So claims that violence doesn’t solve anything are not always true. Sometimes only violence will solve the problem. Martin Luther King Jr famously called riots “the language of the unheard”. Sociologists have a principle known as ‘social closure’ by which groups seek to exclude outsiders as a way to maintain and maximize the resources available to the group. Examples of this are numerous; white racists attempt to exclude non-whites from various social resources like swimming pools, unions sometimes seek to exclude non-members from working in a particular field, and monopolists attempt to shut out business rivals from a marketplace or industry. Frank Parkin identified two types of social closure. Exclusionary closure is the attempt to restrict access to resources by the exclusion of those who are rendered subordinate; this is the use of power downwards toward outsiders. Usurpationary closure, on the other hand, is the attempt by a subordinate group to gain wider access to resources from those in a privileged position, directing power upwards. Both groups may employ physical violence in an attempt to achieve their goals.
These gay riots amply illustrate Parkin’s theories. All of the riots except the last two started with police officers using their legal authority to maintain the exclusionary closure of heterosexual society over the outside homosexual individuals by harassing gays and trans women in particular, which served as a reminder that they were social outsiders. They could be attacked with impunity because they lacked the social resources to prevent their mistreatment. But in all those cases except the Black Cat and Patch incidents, the LGBT community responded to provocation with an act of usurpationary closure, directing a riot against the police in an attempt to expand their group’s resources, in this case by establishing places where they would be free from harassment and violence and could socialize in peace. In all cases where the LGBT community rioted except the Black Nite Riot, police responded with exclusionary violence, seeking to affirm their original social closure and maintain the privilege of harassing the LGBT community as a way of keeping them as outsiders. (In the somewhat unusual case of the Black Nite, police were willing to not maintain exclusionary closure, but the judge in the case reaffirmed the exclusion by dismissing the charges, thus implicitly affirming the rights of heterosexual men to engage in violence against gays.) In all these cases, heterosexual society essentially won the short-term battle; heterosexual dominance was reaffirmed, LGBT rioters were arrested (except in Milwaukee and possible at Cooper Do-Nuts), and the police re-established their control. But the longer-term consequences of these incidents (except for the first two) was a strengthening of the harassed community, which succeeded in recruiting greater resources of various forms (a newspaper, a supportive church, social organizations for LGBT people, and movement away from police violence).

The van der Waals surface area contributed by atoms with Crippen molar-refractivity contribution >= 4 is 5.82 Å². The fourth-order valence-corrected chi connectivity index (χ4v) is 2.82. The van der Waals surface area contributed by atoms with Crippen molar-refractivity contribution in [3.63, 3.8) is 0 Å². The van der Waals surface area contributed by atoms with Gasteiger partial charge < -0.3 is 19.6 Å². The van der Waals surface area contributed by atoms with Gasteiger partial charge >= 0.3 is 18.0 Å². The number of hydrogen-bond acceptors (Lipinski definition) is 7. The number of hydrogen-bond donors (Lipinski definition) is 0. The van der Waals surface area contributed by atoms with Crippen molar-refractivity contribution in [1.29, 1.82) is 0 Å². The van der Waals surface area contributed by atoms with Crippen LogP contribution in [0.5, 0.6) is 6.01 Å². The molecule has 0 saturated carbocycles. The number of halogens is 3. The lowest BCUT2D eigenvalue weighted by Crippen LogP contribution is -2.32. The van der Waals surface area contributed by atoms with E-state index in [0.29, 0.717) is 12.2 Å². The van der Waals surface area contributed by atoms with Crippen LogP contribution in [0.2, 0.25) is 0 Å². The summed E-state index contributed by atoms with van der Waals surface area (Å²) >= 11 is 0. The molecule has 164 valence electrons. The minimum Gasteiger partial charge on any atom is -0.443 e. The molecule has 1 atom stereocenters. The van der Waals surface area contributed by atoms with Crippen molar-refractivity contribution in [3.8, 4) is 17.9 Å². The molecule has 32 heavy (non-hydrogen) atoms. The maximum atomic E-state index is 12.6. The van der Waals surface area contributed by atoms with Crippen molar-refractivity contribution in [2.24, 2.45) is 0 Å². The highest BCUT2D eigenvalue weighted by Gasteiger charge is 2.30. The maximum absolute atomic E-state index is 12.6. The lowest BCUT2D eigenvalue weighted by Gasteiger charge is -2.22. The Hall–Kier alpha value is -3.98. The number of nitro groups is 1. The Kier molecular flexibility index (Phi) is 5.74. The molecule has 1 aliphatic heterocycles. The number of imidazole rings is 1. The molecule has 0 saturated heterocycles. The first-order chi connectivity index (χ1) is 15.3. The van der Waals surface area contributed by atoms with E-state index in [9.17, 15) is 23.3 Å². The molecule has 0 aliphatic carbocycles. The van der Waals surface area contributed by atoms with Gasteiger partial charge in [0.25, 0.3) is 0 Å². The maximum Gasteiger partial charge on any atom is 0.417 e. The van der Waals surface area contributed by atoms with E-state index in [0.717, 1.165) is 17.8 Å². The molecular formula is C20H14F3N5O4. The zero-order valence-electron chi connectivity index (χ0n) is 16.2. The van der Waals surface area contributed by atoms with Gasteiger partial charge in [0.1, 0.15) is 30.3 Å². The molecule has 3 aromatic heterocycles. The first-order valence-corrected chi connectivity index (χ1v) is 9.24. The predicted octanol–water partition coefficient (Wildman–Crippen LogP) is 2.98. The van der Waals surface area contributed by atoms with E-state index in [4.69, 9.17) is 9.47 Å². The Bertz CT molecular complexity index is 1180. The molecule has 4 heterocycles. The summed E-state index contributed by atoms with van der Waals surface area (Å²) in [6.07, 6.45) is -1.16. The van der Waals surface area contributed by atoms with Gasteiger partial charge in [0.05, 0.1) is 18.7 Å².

The White Nite Riot, however, illustrates something rather different. In that case, the exclusionary control was being affirmed not by the police but by the jury and the presiding judge, who chose to accept White’s laughable defense and accorded a double homicide the lowest possible sentence. Thus in this case, the resource being fought over was justice, the ability of a gay man’s life to be seen as equal in value to a straight man’s life. So gay anger was directed against City Hall until the police attempted to stop the violence, at which point it became directed against them. The secondary riot at the Elephant Bar was a pro-active attempt by homophobic police officers to re-affirm exclusionary control by avenging the injuries done to the police at City Hall. But in this case, the police chief took action to shut down this attempt at exclusionary control, thereby essentially denying the exclusion and affirming that gay men belong in the privileged group so far as their relationship with the police was concerned. The ultimate response by Mayor Feinstein and the new police chief was to weaken heterosexual closure by bringing homosexuals more fully into both city government and the police force. So once again, although the riot was suppressed and heterosexual exclusion momentarily maintained, the long-term effect of the White Night Riot was a successful act of usurpationary closure, even though the original resource being disputed–equal justice–remained as before; the jury’s ruling and the judge’s sentence were not overturned.